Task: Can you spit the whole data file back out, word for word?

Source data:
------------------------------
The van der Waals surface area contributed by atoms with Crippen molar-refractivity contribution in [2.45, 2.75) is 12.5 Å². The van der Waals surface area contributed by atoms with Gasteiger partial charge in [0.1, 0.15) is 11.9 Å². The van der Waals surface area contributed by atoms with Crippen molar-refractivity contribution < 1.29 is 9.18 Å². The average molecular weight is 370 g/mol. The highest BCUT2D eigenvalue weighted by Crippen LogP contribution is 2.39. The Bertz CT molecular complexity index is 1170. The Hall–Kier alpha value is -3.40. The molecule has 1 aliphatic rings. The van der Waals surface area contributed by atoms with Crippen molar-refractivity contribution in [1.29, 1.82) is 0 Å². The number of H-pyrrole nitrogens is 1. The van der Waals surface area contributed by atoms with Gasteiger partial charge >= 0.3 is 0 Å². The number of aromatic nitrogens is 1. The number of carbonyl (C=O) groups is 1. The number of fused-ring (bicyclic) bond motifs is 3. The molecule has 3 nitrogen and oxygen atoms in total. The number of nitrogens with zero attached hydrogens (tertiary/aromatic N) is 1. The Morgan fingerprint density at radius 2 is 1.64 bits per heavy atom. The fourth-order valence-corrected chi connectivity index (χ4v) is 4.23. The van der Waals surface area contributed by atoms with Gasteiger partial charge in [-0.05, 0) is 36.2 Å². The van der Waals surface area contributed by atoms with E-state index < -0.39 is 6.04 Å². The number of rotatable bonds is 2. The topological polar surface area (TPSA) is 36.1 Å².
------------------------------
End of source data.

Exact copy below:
The van der Waals surface area contributed by atoms with Crippen molar-refractivity contribution in [2.45, 2.75) is 12.5 Å². The van der Waals surface area contributed by atoms with Gasteiger partial charge in [0.1, 0.15) is 11.9 Å². The van der Waals surface area contributed by atoms with Crippen molar-refractivity contribution < 1.29 is 9.18 Å². The average molecular weight is 370 g/mol. The highest BCUT2D eigenvalue weighted by Crippen LogP contribution is 2.39. The Bertz CT molecular complexity index is 1170. The Hall–Kier alpha value is -3.40. The molecule has 1 aliphatic rings. The van der Waals surface area contributed by atoms with Crippen molar-refractivity contribution in [1.29, 1.82) is 0 Å². The number of H-pyrrole nitrogens is 1. The van der Waals surface area contributed by atoms with Gasteiger partial charge >= 0.3 is 0 Å². The number of aromatic nitrogens is 1. The number of carbonyl (C=O) groups is 1. The number of fused-ring (bicyclic) bond motifs is 3. The molecule has 3 nitrogen and oxygen atoms in total. The number of nitrogens with zero attached hydrogens (tertiary/aromatic N) is 1. The Morgan fingerprint density at radius 2 is 1.64 bits per heavy atom. The fourth-order valence-corrected chi connectivity index (χ4v) is 4.23. The van der Waals surface area contributed by atoms with Gasteiger partial charge in [-0.05, 0) is 36.2 Å². The van der Waals surface area contributed by atoms with E-state index < -0.39 is 6.04 Å². The number of rotatable bonds is 2. The topological polar surface area (TPSA) is 36.1 Å².